[el-drich] /ˈɛl drɪtʃ/
eerie; weird; spooky.
(poetic, Scot) unearthly; weird
c.1500, apparently somehow from elf (cf. Scottish variant elphrish), an explanation OED finds “suitable;” Watkins connects its elements with Old English el- “else, otherwise” and rice “realm.”
[eld] /ɛld/ noun, Archaic. 1. . 2. . 3. . /ɛld/ noun (archaic) 1. old age 2. olden days; antiquity poetic or archaic form of old; in some cases from Old English eald. electroluminescent display
terebinth or oak. (1.) Valley of, where the Israelites were encamped when David killed Goliath (1 Sam. 17:2, 19). It was near Shochoh of Judah and Azekah (17:1). It is the modern Wady es-Sunt, i.e., “valley of the acacia.” “The terebinths from which the valley of Elah takes its name still cling to their ancient […]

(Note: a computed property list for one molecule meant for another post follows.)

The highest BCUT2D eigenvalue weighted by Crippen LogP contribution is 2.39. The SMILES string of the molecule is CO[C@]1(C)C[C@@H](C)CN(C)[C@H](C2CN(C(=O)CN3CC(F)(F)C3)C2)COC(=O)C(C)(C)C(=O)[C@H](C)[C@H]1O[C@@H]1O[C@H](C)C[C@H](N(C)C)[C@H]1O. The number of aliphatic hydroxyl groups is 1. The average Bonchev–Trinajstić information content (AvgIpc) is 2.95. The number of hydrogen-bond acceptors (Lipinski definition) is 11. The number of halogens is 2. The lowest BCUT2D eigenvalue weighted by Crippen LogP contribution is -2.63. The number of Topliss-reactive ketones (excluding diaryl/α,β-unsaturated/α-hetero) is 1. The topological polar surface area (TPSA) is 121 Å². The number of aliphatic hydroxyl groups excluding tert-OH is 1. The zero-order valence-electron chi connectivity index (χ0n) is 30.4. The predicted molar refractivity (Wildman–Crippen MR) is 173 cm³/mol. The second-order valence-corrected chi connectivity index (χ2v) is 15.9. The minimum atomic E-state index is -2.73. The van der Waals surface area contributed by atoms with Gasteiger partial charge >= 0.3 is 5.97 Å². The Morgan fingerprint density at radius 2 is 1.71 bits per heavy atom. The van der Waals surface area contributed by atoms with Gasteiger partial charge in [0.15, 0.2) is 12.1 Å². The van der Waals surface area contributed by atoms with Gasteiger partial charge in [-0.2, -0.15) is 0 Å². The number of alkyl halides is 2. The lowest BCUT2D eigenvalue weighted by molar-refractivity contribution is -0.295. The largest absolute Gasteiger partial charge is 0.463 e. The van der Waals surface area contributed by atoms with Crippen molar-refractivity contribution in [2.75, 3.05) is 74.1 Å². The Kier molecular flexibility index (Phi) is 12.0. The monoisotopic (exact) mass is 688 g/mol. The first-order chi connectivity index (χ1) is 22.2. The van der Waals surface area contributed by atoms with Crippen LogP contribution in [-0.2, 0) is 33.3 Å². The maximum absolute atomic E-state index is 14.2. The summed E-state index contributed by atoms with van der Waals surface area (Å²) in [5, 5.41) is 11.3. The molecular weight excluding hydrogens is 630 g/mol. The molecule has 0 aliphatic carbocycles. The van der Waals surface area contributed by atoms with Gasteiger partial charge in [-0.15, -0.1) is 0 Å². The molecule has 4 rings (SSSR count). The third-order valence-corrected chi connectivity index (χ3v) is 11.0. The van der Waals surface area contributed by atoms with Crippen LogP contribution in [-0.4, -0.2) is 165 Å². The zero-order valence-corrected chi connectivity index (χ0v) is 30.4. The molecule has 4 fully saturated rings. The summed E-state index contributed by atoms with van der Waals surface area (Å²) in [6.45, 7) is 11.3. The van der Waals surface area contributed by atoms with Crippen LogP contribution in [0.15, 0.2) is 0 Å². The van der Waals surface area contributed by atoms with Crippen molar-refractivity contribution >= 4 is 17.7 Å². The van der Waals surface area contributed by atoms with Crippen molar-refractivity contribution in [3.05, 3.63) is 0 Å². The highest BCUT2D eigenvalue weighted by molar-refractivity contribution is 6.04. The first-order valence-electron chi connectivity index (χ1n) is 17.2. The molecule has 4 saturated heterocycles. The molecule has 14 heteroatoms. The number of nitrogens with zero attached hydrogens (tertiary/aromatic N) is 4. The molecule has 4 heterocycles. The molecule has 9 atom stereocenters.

[el-uh-ner, -nawr] /ˈɛl ə nər, -ˌnɔr/ noun 1. a female given name, form of . also Elinor, from Provençal Ailenor, a variant of Leonore, introduced in England by Eleanor of Aquitaine (1122-1204), wife of Henry II. The Old French form of the name was Elienor.
God has ascended, a place in the pastoral country east of Jordan, in the tribe of Reuben (Num. 32:3, 37). It is not again mentioned till the time of Isaiah (15:4; 16:9) and Jeremiah (48:34). It is now an extensive ruin called el-A’al, about one mile north-east of Heshbon.